North Canterbury grower Andrew McAllister from Needle Fresh Christmas Trees has about 8 -10ha planted in rotational Monterey pines at his Swannanoa farm, with the rest grazed by sheep.
"We plant every year, we harvest every year and I think we'd have anywhere between 20 to 25,000 trees on the site so, yeah, we go through quite a few thousand each season," McAllister said.
It takes four years for the trees to reach their full height - and they are usually felled in the last few days of November.
"The die-hard customers have already started coming through," he said.
But he said it was a slow start to the season, which he believed was due to the rising cost of living.
"This season's interesting actually - it's been quite a lot quieter than normal," he said.
"After Covid, a lot of people were eager to get out and get amongst it and get some positive cheer going on.
"This season has been a slow start but I'm anticipating we'll get slammed this weekend."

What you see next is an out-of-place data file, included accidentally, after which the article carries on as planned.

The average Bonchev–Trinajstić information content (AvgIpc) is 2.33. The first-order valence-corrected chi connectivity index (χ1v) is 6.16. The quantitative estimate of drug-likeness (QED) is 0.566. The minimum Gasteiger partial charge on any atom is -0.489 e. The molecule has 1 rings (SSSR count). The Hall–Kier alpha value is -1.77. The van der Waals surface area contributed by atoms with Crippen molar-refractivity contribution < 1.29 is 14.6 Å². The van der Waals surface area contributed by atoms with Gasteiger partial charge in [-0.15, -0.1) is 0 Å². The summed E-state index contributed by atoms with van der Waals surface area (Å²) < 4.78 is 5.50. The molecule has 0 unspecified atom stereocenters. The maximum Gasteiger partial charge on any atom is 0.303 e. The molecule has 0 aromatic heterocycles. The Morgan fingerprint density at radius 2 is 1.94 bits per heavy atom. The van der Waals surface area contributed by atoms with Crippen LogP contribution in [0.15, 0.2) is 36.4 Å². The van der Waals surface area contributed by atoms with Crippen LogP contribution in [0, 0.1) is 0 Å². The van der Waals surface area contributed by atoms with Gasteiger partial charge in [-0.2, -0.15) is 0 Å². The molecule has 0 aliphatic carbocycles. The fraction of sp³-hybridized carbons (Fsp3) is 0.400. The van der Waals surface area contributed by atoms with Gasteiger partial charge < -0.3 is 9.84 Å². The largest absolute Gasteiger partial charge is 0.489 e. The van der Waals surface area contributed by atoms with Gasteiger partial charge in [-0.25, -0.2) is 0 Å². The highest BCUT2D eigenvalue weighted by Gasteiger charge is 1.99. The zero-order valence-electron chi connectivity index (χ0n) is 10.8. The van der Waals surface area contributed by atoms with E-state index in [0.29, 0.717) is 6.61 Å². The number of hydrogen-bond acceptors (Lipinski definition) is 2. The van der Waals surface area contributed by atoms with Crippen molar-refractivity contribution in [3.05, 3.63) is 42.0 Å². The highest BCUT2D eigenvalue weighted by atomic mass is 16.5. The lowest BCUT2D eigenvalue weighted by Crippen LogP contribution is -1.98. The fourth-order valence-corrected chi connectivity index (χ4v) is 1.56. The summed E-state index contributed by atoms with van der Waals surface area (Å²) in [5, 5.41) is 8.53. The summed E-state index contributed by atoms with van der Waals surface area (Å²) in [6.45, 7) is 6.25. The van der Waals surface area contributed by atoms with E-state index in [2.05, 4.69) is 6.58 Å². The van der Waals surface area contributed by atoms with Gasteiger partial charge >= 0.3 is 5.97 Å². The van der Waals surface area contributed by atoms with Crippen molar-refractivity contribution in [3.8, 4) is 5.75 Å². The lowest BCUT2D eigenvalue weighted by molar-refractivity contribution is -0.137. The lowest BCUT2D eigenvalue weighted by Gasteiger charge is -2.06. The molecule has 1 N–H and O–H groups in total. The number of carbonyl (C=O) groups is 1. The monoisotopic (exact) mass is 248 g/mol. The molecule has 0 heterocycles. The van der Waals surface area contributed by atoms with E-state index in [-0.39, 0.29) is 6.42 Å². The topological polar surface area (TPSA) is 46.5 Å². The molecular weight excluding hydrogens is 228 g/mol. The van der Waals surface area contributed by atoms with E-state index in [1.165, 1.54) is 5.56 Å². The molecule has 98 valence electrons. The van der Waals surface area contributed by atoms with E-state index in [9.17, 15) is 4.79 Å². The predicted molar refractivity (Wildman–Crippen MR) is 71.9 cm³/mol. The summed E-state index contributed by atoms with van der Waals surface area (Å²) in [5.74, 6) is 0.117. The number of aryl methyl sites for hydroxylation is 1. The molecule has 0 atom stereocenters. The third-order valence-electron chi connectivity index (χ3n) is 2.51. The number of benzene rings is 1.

The company's standard 6 - 7 foot trees were selling at around $40 - $45, but they could be sold for double that in some parts of the North Island, he said.
"We've tried to keep our trees at a fair price, compared to Auckland I think we're probably half the price.
"Back in the old days you'd buy your tree from the servo and someone's hacked it out from a plantation up the river bed or something, and it was just literally an ungroomed or non-shaped tree, but ours are all form-pruned.
"We try to grow a good tree and it's hard to get them perfect obviously."
He said they were thankful for the loyal families that came back year-after-year.
"[I was] working from Eastgate myself one day and the amount of people who'd been buying trees from us for, like, 10, 12, 13 years - they had kids with them that were now teenagers but that weren't even born when they first started buying trees from us.
"And you start to really appreciate the loyal customer relationship so we do really enjoy it. It is quite fun, and during the harvest time can be quite enjoyable. There's a good buzz, and families [are] generally in a happy space when they come out here and we try to be in the same zone."
"It was my apprenticeship, if you like, I went over there with no education, left school with nothing really," he said.
"Christmas trees turned out to be one of those things I learnt overseas that stuck with me.
"I don't think anyone has a plastic tree over in Europe."
McAllister said they would be selling trees up until December 23.
-By Monique Steele